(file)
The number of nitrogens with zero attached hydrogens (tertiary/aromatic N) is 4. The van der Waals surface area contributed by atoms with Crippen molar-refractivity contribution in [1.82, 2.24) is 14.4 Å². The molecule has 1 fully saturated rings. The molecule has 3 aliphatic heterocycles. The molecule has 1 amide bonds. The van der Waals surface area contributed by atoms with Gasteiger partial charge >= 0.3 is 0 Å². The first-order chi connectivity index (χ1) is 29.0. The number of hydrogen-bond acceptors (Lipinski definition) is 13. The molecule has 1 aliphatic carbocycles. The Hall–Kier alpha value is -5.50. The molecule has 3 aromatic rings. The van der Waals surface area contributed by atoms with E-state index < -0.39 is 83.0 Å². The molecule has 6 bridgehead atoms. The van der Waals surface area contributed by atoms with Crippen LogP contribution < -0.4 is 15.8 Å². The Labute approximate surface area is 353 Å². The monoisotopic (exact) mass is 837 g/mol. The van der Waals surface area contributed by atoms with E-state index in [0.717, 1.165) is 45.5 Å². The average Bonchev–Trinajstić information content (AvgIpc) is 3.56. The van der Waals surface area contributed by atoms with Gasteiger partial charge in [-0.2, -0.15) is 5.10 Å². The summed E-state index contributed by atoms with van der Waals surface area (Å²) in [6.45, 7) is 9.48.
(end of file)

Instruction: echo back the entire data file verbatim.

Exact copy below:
The number of nitrogens with zero attached hydrogens (tertiary/aromatic N) is 4. The van der Waals surface area contributed by atoms with Crippen molar-refractivity contribution in [1.82, 2.24) is 14.4 Å². The molecule has 1 fully saturated rings. The molecule has 3 aliphatic heterocycles. The molecule has 1 amide bonds. The van der Waals surface area contributed by atoms with Gasteiger partial charge >= 0.3 is 0 Å². The first-order chi connectivity index (χ1) is 29.0. The number of hydrogen-bond acceptors (Lipinski definition) is 13. The molecule has 1 aliphatic carbocycles. The Hall–Kier alpha value is -5.50. The molecule has 3 aromatic rings. The van der Waals surface area contributed by atoms with E-state index < -0.39 is 83.0 Å². The molecule has 6 bridgehead atoms. The van der Waals surface area contributed by atoms with Crippen LogP contribution < -0.4 is 15.8 Å². The Labute approximate surface area is 353 Å². The monoisotopic (exact) mass is 837 g/mol. The van der Waals surface area contributed by atoms with E-state index in [0.717, 1.165) is 45.5 Å². The average Bonchev–Trinajstić information content (AvgIpc) is 3.56. The van der Waals surface area contributed by atoms with Gasteiger partial charge in [-0.2, -0.15) is 5.10 Å². The summed E-state index contributed by atoms with van der Waals surface area (Å²) in [6.45, 7) is 9.48.